The Signal

Serving the College since 1885

Saturday February 4th

Building a Healthier Community: CDC’s Project Firstline Comes to the College

<p><em>Project Firstline is composed of diverse healthcare, public health and academic partners who are devoted to providing infection control training and educating individuals of all ages and backgrounds (Photo courtesy of Mei Zhao, Program Assistant). </em></p>

Project Firstline is composed of diverse healthcare, public health and academic partners who are devoted to providing infection control training and educating individuals of all ages and backgrounds (Photo courtesy of Mei Zhao, Program Assistant).

By Kaitlyn Harms 

Staff Writer

Project Firstline, a national initiative from the Center for Disease Control, held a training session on Sept. 21 that began with the central question: “Why does infection control matter?” 

While the answer might seem simple, the session emphasized its role in protecting people around the world, showing that the importance ultimately lies in the fact that people are always looking to protect themselves and their community. From there, the question changed; how can these words be put into practice?

The initiative is composed of diverse healthcare, public health and academic partners. Each partner is devoted to providing infection control training and educating individuals of all ages and backgrounds. The goal is to provide foundational knowledge of infection prevention and highlight the significance of implementing protocols throughout the workday, ensuring the best possible practice in the healthcare industry. 

The health educators on the Project Firstline team presented an educational slideshow to the students of the College in ways that involved multiple participants, engaging interactions, and visually appealing infographics that captured the audience’s attention. The presentation covered the places in which pathogens thrive, the pathways they inhabit to travel from place to place, and how the body naturally defends itself against them. The team also highlighted the difference between diseases and viruses, using Covid-19 and SARS-CoV-2 as relevant examples. Introduction to Epidemiology professor, Karen Gordon, took note of the effective way in which the presentation was demonstrated.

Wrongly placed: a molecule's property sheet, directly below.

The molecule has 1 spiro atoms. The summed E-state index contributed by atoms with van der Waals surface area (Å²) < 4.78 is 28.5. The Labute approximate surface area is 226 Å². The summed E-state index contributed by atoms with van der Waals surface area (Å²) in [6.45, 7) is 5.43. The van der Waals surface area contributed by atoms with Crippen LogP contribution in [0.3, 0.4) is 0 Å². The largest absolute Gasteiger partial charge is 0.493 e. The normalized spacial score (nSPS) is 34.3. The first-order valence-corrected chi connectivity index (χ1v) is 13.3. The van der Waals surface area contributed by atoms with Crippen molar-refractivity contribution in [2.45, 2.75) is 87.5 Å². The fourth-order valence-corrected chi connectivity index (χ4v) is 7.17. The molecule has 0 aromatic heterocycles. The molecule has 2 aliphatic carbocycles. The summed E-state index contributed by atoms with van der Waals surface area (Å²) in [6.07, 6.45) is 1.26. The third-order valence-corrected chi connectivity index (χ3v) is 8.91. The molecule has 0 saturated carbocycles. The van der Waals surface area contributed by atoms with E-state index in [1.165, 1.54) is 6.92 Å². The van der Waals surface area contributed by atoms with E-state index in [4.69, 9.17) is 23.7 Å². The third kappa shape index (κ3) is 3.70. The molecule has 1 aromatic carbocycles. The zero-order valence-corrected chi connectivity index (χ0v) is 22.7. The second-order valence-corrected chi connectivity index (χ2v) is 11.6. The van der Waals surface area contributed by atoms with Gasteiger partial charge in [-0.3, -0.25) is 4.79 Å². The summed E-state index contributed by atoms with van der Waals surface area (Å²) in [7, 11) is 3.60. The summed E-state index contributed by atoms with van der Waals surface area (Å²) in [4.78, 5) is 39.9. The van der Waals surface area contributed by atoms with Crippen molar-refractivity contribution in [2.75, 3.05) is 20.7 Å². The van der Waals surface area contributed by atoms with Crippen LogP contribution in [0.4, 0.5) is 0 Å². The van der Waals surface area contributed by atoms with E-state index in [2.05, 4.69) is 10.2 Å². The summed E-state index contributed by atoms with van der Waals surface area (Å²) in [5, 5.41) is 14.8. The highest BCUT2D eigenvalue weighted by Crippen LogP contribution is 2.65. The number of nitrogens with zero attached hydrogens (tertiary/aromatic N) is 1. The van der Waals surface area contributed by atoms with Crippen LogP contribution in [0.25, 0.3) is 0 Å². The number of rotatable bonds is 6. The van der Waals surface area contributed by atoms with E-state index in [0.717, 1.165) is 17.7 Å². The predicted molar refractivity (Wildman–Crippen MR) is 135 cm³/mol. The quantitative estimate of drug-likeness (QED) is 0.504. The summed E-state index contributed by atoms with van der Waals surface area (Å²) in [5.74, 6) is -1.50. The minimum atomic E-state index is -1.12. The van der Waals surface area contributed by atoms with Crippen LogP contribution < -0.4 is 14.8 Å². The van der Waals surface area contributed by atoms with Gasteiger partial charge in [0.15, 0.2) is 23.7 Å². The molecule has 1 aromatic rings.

“There was a participatory approach that made the program relatable to college students that involved demonstrations modeling the protective steps that one needs to take,” said Gordon. “When you are visually involved, you are more likely to change your own behavior around the steps needed for adequate protection.” 

The terms “donning” and “doffing” were introduced to many students for the first time after a visual demonstration, which included a member of the audience. Presenters stressed the importance of sanitizing one’s hands throughout the process of applying personal protective equipment and removing it. While this part of the presentation applied to individuals in or planning to go into the healthcare field, something as simple as utilizing alcohol-based hand sanitizer before removing a mask resonated with students. 

“The availability of hand sanitizers is a positive move in so many locations throughout campus in public places. Increase in the access to materials that can help us sanitize our hands make a big difference in transmission. We don't think about how our automatic behaviors influence exposure,” Gordon added. “Our actions could be influencing the immediate environment and the environments of other people. TCNJ in all of its variety of efforts has tried to promote a campus culture of health and protection rather than a culture of fear.”

Project Firstline answered the question “Why does infection control matter?” by involving students, providing visually appealing graphics and sharing their passion for protecting the public.




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